Pictured: MWCC Student Government Association members Julian Fox and Kyle Carlson, DHE Commissioner Richard M. Freeland, SGA Treasurer Sam Dickens and SGA President Bryan Klink.

Honors Program Students Present Research at UMass Conference

MWCC Honors Program studentsStudents enrolled in this spring's Honors Colloquium, "Nutrition, Health and Sustainability," presented their research findings during the 15th annual Undergraduate Research Conference, held April 23 at UMass, Amherst.
The 19 MWCC students were among 600 students from Massachusetts public colleges and universities attending the conference. In addition to discussing their research topics, the honors students had the opportunity to learn from other presenters.
The colloquium course, taught this semester by biology Professor Tom Montagno and nursing Professor Raeann LeBlanc, is part of the Honors Program coordinated by psychology Professor Sheila Murphy.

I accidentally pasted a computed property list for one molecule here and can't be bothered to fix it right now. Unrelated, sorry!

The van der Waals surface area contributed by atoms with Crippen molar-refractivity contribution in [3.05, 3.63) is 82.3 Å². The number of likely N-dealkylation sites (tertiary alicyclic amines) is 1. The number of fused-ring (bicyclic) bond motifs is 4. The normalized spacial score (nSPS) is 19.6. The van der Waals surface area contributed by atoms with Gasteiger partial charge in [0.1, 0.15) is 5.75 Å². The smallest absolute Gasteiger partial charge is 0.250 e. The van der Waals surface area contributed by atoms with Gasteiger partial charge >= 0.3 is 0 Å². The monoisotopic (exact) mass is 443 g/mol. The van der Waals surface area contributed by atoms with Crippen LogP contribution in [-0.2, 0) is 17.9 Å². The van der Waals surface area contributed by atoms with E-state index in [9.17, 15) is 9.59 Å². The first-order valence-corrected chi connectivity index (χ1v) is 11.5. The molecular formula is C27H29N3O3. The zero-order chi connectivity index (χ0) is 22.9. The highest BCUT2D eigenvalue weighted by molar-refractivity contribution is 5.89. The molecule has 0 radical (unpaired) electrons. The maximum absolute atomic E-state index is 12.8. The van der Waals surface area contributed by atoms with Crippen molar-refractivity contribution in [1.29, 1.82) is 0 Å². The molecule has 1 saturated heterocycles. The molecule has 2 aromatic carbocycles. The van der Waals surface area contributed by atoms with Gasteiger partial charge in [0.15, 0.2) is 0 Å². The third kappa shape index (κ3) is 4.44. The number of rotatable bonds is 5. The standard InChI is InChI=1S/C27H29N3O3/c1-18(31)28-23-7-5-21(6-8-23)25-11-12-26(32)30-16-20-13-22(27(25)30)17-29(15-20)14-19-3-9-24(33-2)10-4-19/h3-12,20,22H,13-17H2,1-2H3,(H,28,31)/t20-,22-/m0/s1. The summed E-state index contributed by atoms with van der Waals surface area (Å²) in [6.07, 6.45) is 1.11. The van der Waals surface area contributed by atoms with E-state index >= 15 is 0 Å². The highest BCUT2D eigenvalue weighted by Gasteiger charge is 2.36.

The course explored the historical, cultural and political influences on our food, food sources and the provision of food as well as the health implications of these influences. The research projects focused on a variety of topics, including milk safety, community supported agriculture, tenets of the Weston Price Foundation, the slow food movement, concentrated animal farm operations and nutrient density.
"The quality of the work was impressive and the opportunity for the students to be part of a multidisciplinary educational community, where research is being developed and discussed, was a true teaching and learning activity," LeBlanc said.
In addition to presenting at the conference, the students also presented their research during the Honors Program luncheon on April 15 and during MWCC's Earth Day Fair on April 22.